Further searches of GitHub revealed a couple of Node.js libraries for interacting with the Find My iPhone API. Similar to my PHP search, a lot of these packages had been written once and never updated when the API changed. Fortunately, I discovered iphone-finder and it seemed to work out of the box.

The features supported by the lightweight iphone-finder package are much more limited than Susomi: you can only retrieve the “device info”, rather than having the option to send messages, lock the device, etc. However, for the purposes I planned on using this API, this was perfect.

Getting Your iPhone’s Location

First you need to install the iphone-finder library. A simple NPM command will sort that out:

npm install iphone-finder

You also need to provide iphone-finder with your iCloud username and password. As usual, you should take precautions to make sure any script is not trying to steal your personal information. You can browse the iphone-finder code on GitHub to reassure yourself it isn’t doing anything bad.

The following Node.js snippet will print the name, type and location of the newest device on your iCloud profile to the console.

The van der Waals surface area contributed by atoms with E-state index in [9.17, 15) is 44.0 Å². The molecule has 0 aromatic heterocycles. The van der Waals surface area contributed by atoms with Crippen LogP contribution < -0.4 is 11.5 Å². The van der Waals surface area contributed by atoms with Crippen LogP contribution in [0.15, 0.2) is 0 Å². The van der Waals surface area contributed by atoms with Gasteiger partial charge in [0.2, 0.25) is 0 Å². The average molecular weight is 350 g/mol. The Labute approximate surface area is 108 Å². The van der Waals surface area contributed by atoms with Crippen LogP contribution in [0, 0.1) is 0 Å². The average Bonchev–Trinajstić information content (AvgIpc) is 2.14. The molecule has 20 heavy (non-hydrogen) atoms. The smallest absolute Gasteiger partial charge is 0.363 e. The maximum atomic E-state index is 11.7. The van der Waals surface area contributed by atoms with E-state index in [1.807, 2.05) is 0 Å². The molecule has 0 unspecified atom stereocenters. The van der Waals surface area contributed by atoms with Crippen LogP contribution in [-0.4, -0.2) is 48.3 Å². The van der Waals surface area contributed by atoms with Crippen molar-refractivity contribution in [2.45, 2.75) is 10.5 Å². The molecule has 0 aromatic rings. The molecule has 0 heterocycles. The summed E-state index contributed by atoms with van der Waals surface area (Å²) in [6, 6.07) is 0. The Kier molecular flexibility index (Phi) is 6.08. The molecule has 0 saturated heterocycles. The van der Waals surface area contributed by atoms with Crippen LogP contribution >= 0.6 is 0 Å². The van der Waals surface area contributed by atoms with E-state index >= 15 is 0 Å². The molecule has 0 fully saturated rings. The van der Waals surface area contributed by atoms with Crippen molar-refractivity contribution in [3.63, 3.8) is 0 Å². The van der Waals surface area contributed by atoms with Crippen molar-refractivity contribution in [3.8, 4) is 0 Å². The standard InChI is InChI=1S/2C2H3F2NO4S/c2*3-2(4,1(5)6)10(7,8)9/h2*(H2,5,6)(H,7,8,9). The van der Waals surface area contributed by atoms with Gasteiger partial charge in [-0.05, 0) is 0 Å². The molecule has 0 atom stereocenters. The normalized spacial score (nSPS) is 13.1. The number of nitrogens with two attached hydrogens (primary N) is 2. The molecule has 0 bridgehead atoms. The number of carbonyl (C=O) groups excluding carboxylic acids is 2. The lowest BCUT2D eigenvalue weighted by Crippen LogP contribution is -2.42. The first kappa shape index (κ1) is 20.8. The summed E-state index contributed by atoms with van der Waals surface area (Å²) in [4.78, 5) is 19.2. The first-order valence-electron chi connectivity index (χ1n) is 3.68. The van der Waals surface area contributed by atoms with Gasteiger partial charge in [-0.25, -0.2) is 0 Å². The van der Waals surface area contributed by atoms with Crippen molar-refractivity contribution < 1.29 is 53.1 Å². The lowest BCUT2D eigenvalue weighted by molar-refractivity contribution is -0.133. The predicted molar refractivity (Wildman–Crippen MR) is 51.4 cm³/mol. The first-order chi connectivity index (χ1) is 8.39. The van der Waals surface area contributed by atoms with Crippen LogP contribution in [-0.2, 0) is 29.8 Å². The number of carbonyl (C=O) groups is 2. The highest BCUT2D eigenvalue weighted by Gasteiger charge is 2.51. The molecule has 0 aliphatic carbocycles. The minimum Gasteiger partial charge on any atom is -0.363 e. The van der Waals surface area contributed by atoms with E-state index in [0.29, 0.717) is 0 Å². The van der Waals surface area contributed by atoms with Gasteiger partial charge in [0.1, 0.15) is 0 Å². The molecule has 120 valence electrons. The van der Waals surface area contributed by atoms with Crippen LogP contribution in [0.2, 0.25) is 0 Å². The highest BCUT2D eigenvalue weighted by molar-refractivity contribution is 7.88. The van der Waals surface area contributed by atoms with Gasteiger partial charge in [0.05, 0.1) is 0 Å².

var iPhoneFinder = require('iphone-finder');
var iCloudUser = '';
var iCloudPass = '#############';

iPhoneFinder.findAllDevices(iCloudUser, iCloudPass, function(err, devices) {
    var device = devices[0];

    console.log("Device name: " +;
    console.log("Device Type: " + device.modelDisplayName);
    console.log("Device Latitude: " + device.location.latitude);
    console.log("Device Longitude: " + device.location.longitude);

Executing the above will result in the something similar to the following output:

Device name: Chris' iPhone
Device Type: iPhone
Device Latitude: 55.948559
Device Longitude: -3.199771

The device variable contains lots of information, including: the horizontal accuracy of the location (in metres); the type of location fix (GPS / Wifi / etc); the battery level; the time-stamp of the location fix; and details regarding the device being lost, etc. Full details are available on this gist.